}

       }

       public int Add(IBusinessEntity

       iBusinessEntity)

       {

             return List.Add(iBusinessEntity);

       }

       public override string ToString()

       {

             return base.ToString ();

       }

       public void Remove(IBusinessEntity

       iBusinessEntity)

       {

             List.Remove(iBusinessEntity);

       }

 }

Figure 2: Code for the abstract class BusinessEntityCollectionBase.

 

using System;

using BusinessEntity;

using Definitions;

public class Customer : BusinessEntityBase

{

     private string name;

     private string address;

      

     public string Name

     {

           get

           {

                 return this.name;

           }

           set

           {

                 this.name = value;

           }

     }

     public string Address

     {

           get

           {

                 return this.address;

           }

           set

           {

                 this.address = value;

           }

     }

}

Figure 3: Code for the Customer class.

 

Similar to the code in Figure 3 is the CustomerCollection class, which inherits the BusinessEntityCollectionBase class (see Figure 4).

 

public class CustomerCollection :

 BusinessEntityCollectionBase

{

     public Customer this[int index]

     {

           get

           {

                 return (Customer)base.InnerList[index];

           }

           set

           {

                 base.InnerList[index] = value;

           }

     }

}

Figure 4: The CustomerCollection class inherits the BusinessEntityCollectionBase class.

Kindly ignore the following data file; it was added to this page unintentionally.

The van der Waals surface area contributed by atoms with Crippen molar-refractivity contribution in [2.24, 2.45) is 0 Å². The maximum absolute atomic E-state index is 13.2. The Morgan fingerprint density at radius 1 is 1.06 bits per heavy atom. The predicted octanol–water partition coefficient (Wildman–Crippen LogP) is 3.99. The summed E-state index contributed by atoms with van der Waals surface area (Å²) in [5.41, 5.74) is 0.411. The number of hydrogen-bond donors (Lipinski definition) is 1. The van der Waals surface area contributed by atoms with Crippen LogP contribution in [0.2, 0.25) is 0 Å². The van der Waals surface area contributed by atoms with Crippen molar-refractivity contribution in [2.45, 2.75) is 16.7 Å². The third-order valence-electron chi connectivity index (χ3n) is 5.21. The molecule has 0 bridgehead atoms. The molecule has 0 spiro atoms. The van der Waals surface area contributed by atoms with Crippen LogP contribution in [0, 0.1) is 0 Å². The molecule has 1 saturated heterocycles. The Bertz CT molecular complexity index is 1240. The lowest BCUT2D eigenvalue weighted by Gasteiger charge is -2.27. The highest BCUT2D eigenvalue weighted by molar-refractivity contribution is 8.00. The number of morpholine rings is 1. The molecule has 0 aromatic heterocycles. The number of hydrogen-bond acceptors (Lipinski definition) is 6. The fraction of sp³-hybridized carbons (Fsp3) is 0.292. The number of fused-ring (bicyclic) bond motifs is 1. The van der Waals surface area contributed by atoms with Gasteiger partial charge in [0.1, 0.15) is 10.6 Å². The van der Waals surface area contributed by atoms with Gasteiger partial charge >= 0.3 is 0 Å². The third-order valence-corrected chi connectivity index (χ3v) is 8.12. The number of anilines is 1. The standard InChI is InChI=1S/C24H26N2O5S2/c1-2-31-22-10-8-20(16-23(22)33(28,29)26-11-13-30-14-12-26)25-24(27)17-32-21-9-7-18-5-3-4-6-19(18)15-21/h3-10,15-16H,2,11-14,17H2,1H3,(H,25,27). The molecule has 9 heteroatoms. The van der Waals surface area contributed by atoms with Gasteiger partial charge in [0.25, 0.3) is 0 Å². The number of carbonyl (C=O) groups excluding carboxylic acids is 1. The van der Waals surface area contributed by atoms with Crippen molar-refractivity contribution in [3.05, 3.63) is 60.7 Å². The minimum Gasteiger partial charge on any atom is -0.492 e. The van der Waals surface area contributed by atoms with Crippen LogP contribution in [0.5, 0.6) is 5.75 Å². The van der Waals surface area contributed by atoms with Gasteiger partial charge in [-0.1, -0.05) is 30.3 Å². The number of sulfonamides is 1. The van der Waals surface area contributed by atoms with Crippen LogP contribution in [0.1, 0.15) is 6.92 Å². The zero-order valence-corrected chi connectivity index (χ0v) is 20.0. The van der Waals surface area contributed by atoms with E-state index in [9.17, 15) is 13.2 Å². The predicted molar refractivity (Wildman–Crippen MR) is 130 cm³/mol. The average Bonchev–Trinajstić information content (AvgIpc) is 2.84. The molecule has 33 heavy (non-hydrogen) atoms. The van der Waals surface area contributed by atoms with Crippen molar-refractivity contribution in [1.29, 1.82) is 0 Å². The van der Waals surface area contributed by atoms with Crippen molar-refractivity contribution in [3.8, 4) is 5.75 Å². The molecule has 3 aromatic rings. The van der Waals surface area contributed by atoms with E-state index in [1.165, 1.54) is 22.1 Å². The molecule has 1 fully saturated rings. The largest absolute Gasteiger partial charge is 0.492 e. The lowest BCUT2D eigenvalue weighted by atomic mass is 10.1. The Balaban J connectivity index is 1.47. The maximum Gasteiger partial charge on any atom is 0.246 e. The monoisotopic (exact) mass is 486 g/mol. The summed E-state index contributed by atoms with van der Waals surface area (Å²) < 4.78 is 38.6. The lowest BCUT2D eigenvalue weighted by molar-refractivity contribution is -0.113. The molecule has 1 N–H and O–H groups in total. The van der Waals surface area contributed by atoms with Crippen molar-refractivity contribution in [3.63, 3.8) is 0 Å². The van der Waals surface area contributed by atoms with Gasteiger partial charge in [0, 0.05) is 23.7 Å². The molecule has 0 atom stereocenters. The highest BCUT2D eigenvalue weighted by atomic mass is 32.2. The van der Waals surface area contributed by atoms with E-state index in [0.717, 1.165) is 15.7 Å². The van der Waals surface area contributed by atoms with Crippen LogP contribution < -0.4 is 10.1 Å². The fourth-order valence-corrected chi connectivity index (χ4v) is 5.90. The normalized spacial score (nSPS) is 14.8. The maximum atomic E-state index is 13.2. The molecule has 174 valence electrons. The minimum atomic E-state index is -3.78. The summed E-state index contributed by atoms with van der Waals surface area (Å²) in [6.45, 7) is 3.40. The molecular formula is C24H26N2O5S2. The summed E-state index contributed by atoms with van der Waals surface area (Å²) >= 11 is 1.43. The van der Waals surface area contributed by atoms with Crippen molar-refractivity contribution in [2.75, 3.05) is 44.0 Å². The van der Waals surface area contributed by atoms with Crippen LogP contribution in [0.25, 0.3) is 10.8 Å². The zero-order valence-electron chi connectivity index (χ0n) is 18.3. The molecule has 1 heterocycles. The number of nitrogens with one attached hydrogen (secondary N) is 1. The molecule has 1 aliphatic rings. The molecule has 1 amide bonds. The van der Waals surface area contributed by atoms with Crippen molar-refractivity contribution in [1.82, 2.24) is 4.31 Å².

The following code snippet shows how we can make use of the Custom Business Entity class designed earlier:

 

Customer customer = new Customer();

customer.ID = 1;

customer.Name = "Joydip Kanjilal";

customer.Address = "Hyderabad,India";

 

We can now pass this object across the layers in our application. If used in lieu of a DataSet, this object would save a lot of memory resources.

 

This article has discussed implementation of a Custom Business Entity class and a Custom Business Entity Collection class that we can use in our applications. Use of the Custom Business Entity class in lieu of the traditional way of passing an instance of the DataSet class can boost the performance of our application, as it would consume much less memory resources compared to the use of a DataSet instance.

 

Working extensively in Microsoft technologies for more than 10 years, Joydip Kanjilal is a Senior Project Leader for a company in a Hyderabad, India. His programming skills include C, C++, Java, C#, VB, VC++, ASP.NET, XML, and UML. He has worked with .NET and C# for more than five years. Reach Joydip at mailto:[email protected].

 

 

 

 

Hide comments

Comments

  • Allowed HTML tags: <em> <strong> <blockquote> <br> <p>

Plain text

  • No HTML tags allowed.
  • Web page addresses and e-mail addresses turn into links automatically.
  • Lines and paragraphs break automatically.
Publish